Bernie Sanders is Nominated for a Grammy Award This Year

The 60th GRAMMY Awards will take place at New York City’s Madison Square Garden on Sunday, Jan. 28, 2018. The telecast will be broadcast live on CBS at a new time: 7:30–11 p.m. ET and 4:30–8 p.m. PT.


Astrophysics For People In A Hurry by Neil Degrasse Tyson

Born To Run by Bruce Springsteen

Confessions Of A Serial Songwriter by Shelly Peiken 

Our Revolution: A Future to Believe In (Bernie Sanders) spoken by Bernie Sanders & Mark Ruffalo

The Princess Diarist by Carrie Fisher

About Our Revolution: A Future to Believe In by Bernie Sanders

When Bernie Sanders began his race for the presidency, it was considered by the political establishment and the media to be a “fringe” campaign, something not to be taken seriously. After all, he was just an Independent senator from a small state with little name recognition. His campaign had no money, no political organization, and it was taking on the entire Democratic Party establishment.

By the time Sanders’s campaign came to a close, however, it was clear that the pundits had gotten it wrong. Bernie had run one of the most consequential campaigns in the modern history of the country. He had received more than 13 million votes in primaries and caucuses throughout the country, won twenty-two states, and more than 1.4 million people had attended his public meetings. Most important, he showed that the American people were prepared to take on the greed and irresponsibility of corporate America and the 1 percent.

In Our Revolution, Sanders shares his personal experiences from the campaign trail, recounting the details of his historic primary fight and the people who made it possible. And for the millions looking to continue the political revolution, he outlines a progressive economic, environmental, racial, and social justice agenda that will create jobs, raise wages, protect the environment, and provide health care for all―and ultimately transform our country and our world for the better. For him, the political revolution has just started. The campaign may be over, but the struggle goes on.

Hwasong-15 ICBM: An Analysis of North Korea’s Photos by South Korean Experts


SEOUL, Nov. 30 (Yonhap) — North Korea released photos of its new long-range ballistic missile Thursday, which features a different warhead shape from the previous version.

The front part of the Hwasong-15 intercontinental ballistic missile (ICBM) is round and relatively blunt, while that of the Hwasong-14 ICBM is sharp, according to a photograph published by the Rodong Sinmun, a newspaper of the Workers’ Party of Korea, and monitored online here. It was shown on a transporter erector launcher (TEL) with nine wheels on each side, indicating the new one is longer than the Hwasong-14, which is carried by a 16-wheel TEL.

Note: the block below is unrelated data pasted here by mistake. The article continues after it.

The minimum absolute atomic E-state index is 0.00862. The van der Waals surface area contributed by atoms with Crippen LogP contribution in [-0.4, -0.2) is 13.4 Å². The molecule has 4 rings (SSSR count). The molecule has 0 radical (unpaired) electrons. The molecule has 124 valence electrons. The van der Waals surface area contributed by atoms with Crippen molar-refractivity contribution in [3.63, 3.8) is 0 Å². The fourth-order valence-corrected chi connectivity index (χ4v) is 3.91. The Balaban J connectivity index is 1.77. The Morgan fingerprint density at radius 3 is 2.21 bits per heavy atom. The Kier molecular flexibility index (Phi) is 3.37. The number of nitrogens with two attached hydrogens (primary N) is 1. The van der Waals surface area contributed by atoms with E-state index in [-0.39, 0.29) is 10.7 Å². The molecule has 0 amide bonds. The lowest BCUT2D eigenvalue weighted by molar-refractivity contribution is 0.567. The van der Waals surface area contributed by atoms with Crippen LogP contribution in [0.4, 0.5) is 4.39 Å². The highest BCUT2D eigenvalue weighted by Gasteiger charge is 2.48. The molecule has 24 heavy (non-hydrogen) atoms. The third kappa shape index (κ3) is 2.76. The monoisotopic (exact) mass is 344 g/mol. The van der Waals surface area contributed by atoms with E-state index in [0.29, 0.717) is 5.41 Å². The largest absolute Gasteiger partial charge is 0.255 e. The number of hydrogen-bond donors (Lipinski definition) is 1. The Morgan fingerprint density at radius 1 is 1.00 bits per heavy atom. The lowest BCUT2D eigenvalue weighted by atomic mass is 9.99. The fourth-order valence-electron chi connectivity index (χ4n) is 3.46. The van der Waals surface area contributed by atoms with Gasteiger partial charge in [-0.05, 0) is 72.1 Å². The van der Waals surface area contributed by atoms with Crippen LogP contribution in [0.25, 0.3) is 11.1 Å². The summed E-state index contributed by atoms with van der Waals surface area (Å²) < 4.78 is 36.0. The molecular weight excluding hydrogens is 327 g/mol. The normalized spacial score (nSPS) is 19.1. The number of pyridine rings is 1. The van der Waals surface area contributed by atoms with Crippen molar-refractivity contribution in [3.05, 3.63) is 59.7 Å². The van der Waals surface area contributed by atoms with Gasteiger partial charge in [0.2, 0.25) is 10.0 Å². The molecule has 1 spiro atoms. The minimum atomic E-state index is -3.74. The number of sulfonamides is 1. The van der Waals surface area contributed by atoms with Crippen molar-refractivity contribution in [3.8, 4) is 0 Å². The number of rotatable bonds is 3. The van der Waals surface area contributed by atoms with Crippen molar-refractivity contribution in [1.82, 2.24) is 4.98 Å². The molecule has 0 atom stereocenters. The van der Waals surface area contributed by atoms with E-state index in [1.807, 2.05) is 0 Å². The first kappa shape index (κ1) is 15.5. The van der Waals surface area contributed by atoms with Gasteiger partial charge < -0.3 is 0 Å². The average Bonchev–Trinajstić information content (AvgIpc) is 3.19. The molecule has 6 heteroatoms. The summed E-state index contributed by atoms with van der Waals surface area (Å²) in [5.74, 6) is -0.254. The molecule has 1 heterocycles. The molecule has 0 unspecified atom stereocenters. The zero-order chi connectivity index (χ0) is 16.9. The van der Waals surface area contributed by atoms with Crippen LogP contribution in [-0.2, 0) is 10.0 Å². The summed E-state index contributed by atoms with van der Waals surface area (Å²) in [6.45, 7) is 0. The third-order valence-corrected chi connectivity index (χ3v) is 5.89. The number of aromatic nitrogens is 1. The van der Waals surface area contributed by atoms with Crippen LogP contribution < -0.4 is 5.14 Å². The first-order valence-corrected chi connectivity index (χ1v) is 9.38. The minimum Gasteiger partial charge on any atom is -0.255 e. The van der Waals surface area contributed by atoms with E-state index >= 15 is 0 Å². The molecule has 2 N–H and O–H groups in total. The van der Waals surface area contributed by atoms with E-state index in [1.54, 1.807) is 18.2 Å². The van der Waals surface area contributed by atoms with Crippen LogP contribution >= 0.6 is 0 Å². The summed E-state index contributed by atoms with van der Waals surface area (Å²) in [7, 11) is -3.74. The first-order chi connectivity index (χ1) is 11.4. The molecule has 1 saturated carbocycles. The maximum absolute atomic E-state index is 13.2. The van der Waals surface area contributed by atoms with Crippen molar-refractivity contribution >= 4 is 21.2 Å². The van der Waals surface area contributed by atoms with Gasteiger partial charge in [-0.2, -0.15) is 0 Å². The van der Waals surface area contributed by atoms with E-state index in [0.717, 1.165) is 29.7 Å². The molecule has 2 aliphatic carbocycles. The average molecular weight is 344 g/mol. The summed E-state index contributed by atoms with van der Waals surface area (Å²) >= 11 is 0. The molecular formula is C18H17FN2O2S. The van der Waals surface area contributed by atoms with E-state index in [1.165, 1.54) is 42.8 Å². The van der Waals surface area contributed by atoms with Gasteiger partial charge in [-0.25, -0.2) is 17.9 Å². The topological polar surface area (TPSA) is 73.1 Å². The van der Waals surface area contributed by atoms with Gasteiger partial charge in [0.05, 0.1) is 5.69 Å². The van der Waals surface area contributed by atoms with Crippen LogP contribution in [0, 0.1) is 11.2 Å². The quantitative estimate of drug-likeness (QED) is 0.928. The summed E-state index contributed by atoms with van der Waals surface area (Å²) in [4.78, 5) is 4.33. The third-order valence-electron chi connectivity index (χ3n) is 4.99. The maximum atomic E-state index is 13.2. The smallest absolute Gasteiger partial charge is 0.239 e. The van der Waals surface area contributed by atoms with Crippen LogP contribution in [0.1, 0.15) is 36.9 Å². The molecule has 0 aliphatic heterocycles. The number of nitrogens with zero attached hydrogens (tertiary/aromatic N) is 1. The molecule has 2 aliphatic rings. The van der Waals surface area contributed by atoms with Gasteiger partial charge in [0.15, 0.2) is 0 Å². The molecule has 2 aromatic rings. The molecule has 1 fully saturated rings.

The newspaper also made public dozens of other photos of the new ICBM launch early Wednesday morning, including those of leader Kim Jong-un giving a “field guidance” at the launch site north of Pyongyang.

He pumped his fist, monitoring flight data on a screen and celebrating the successful launch with his aides. The missile reportedly flew 950 kilometers at an apogee of 4,475 km to splash into the East Sea.

The North announced that it has completed its “nuclear force” and claimed the ICBM is capable of hitting all areas of the United States and delivering a “super-sized heavy” nuclear warhead.

The newspaper used four front pages to hype up the communist nation’s first ballistic missile firing in 2 1/2 months.

Experts said the round warhead tip may reflect the North’s pursuit of a multiple reentry vehicle.

“North Korea seems to have designed the protection cover of the reentry vehicle in consideration of a possible multiple warhead system,” said Chang Young-keun, a missile expert at Korea Aerospace University in Goyang, Gyeonggi Province.

He added it appears to have replaced the engine system for the second-stage rocket.

“There’s a possibility that it has a bigger fuel tank and more vernier thrusters,” Chang said. “But it remains unconfirmed whether it’s a solid-fuel engine.”

Shin Jong Woo, a senior analyst at the Korea Defense Security Forum (KODEF) based in Seoul, said the North seems to have used a cluster engine for the first stage of the Hwasong-15 as well.

“The Hwasong-14 type was equipped with one Paektusan rocket engine but the Hwasong-15 appears to have two,” he said.

Pyongyang fired two Hwasong-14 ICBMs in July.

It remains uncertain whether the isolated communist nation has developed a brand-new ICBM in just a few months.

Drone Safety: FAA and ASSURE Announce Results of Air-to-Air Collision Study

WASHINGTON, D.C. (Nov. 28, 2017) — Last month, a report from Canada indicated the possible collision of a drone with a jet approaching Quebec City’s International Airport. The incident reintroduced public concerns about air collisions between small unmanned aircraft systems (sUAS) and commercial aircraft and what it may mean to the safety of air travel.

Although the Federal Aviation Administration (FAA) is not yet able to definitively address these concerns, studies by a consortium of leading universities, through the Alliance for System Safety of UAS through Research Excellence (ASSURE), have begun to bring better understanding to the physical damage associated with small unmanned aircraft – or drones – colliding midair with commercial and business aircraft.

Wing impact.

The ASSURE research team began its research in FY 2016, using unique resources from Mississippi State University, Montana State University, Ohio State University, and Wichita State University. This research team set out to answer the question of what happens when – not if – there is a collision between a sUAS and an airplane.

“While the effects of bird impacts on airplanes are well documented, little is known about the effects of more rigid and higher mass sUAS on aircraft structures and propulsion systems,” said Mississippi State University’s Marty Rogers, the Director of ASSURE. “The results of this work are critical to the safety of commercial air travel here in the United States and around the world.”

Bird strike.